Marc Spitz and Brendan Mullen - We Got the Neutron Bomb: The Untold Story of LA Punk [book] (Cover Artwork)

Marc Spitz and Brendan Mullen

We Got the Neutron Bomb: The Untold Story of LA Punk 📕 (2001)

Three Rivers Press

In the annals of punk rock, Los Angeles is largely forgotten. Legs McNeil's Please Kill Me doesn't mention Southern California, other than to reference Iggy & The Stooges post-glam misadventures there. The vast majority of British-centric histories, like Stephen Colgrave's Punk: The Definitive Record of a Revolution, fails to mention it at all (most of them would prefer to ignore America altogether, but that's another story).

Marc Spitz and Brendan Mullen's oral history, We Got the Neutron Bomb: The Untold Story of LA Punk does a more than admirable job of documenting the legacy of Los Angeles. Strangely enough, it begins with a mention of the Doors (who, admittedly, had a pretty great ‘fuck you attitude' in Jim Morrison, and Iggy was also a fan) and runs through the pre-punk glam rock scene, anchored by The Runaways. The book's punk focus finally starts to formulate 63 pages in, when we are introduced to 1976 and the Weirdos, the Screamers and later, the Germs kick-start the scene.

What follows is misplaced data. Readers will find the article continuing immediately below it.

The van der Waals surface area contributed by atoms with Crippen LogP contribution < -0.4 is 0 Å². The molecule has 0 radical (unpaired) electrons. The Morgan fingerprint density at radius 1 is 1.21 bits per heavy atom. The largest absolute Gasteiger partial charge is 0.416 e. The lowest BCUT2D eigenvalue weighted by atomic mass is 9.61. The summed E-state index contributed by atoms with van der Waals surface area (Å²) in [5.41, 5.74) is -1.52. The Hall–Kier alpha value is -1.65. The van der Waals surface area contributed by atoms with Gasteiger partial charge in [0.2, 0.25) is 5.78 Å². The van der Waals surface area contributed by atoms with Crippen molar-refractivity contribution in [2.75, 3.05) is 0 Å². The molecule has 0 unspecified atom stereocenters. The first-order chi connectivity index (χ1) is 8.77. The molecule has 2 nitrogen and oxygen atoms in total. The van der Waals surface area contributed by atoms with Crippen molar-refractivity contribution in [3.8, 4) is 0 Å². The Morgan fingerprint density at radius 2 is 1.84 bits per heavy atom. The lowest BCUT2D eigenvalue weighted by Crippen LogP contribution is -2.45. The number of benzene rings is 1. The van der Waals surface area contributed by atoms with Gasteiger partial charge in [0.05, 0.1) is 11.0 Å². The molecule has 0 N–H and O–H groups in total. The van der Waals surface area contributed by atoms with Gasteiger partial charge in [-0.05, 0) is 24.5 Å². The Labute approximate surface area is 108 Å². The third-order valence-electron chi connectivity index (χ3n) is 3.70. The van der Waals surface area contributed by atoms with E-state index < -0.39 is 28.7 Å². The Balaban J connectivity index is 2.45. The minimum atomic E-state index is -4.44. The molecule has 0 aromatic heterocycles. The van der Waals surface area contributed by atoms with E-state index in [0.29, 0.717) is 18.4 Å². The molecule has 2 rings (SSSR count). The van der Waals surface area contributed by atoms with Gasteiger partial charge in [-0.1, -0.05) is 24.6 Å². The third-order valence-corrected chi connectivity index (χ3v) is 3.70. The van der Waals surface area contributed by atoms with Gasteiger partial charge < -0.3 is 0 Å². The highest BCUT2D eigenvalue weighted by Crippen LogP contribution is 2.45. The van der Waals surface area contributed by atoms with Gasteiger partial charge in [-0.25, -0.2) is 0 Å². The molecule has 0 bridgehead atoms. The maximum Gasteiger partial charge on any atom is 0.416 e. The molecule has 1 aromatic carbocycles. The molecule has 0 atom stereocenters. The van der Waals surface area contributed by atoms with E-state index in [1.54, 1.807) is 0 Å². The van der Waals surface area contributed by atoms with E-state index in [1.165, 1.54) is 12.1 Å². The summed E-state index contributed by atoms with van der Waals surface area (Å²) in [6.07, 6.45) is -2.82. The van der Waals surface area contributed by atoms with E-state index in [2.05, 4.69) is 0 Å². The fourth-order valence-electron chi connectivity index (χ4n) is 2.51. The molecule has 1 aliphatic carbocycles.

From there, the really interesting stories of Los Angeles pour in: Belinda Carlisle (yes, from the Go-Go's) as a former cheerleader and was slated to be the drummer for the Germs; X's Billy Zoom once played with R&B legend Etta James; Jack from TSOL tortures someone in his parent's garage on Easter; scenester, promoter, and all-around scumbag Kim Fowley pops in and out with wonderfully amusing observations (his thoughts on Germs fans are particularly outrageous).

In between, various personalities gravitate towards synth pop, rockabilly, roots rock, and most famously, hardcore. The rise and fall of the Germs' Darby Crash is documented, Penelope Sphears makes the infamous "Decline of Western Civilization" (John Doe: "Didn't care") and punk falls as hardcore rises. Unlike most scenester histories, "We Got the Neutron Bomb" does not just end with 1981–there's a nice epilogue, chronicling Germs guitarist Pat Smear's moonlighting with Nirvana, Bad Religion's popularity, and Epitaph's success.

While its does have its share of oversights–no mention of the Descendents, no mention of the late, great cartoonist Shawn Kerri (she did the Circle Jerks flyers), no Greg Ginn interview–the book does paint a vivid picture of what life must have been like for a young punk back in the day without sounding too jaded.